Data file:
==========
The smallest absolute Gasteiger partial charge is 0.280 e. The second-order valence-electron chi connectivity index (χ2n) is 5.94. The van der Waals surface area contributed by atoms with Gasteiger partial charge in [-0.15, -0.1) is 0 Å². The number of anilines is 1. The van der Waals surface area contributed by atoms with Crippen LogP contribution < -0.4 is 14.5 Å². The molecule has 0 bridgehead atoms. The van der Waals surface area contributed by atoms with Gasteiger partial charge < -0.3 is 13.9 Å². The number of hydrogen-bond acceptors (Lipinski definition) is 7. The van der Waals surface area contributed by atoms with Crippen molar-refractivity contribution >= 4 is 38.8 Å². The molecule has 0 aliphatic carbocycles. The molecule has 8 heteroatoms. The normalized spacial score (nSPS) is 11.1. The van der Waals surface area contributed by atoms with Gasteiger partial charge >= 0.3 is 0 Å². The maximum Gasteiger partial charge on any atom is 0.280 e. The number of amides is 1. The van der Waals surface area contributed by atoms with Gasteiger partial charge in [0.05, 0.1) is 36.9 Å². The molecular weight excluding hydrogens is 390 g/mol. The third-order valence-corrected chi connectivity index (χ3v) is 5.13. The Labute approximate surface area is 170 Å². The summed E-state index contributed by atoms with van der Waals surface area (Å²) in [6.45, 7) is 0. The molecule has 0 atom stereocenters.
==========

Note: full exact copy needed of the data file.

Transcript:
The smallest absolute Gasteiger partial charge is 0.280 e. The second-order valence-electron chi connectivity index (χ2n) is 5.94. The van der Waals surface area contributed by atoms with Gasteiger partial charge in [-0.15, -0.1) is 0 Å². The number of anilines is 1. The van der Waals surface area contributed by atoms with Crippen LogP contribution < -0.4 is 14.5 Å². The molecule has 0 bridgehead atoms. The van der Waals surface area contributed by atoms with Gasteiger partial charge < -0.3 is 13.9 Å². The number of hydrogen-bond acceptors (Lipinski definition) is 7. The van der Waals surface area contributed by atoms with Crippen molar-refractivity contribution >= 4 is 38.8 Å². The molecule has 0 aliphatic carbocycles. The molecule has 8 heteroatoms. The normalized spacial score (nSPS) is 11.1. The van der Waals surface area contributed by atoms with Gasteiger partial charge >= 0.3 is 0 Å². The maximum Gasteiger partial charge on any atom is 0.280 e. The number of amides is 1. The van der Waals surface area contributed by atoms with Gasteiger partial charge in [0.05, 0.1) is 36.9 Å². The molecular weight excluding hydrogens is 390 g/mol. The third-order valence-corrected chi connectivity index (χ3v) is 5.13. The Labute approximate surface area is 170 Å². The summed E-state index contributed by atoms with van der Waals surface area (Å²) in [6.45, 7) is 0. The molecule has 0 atom stereocenters.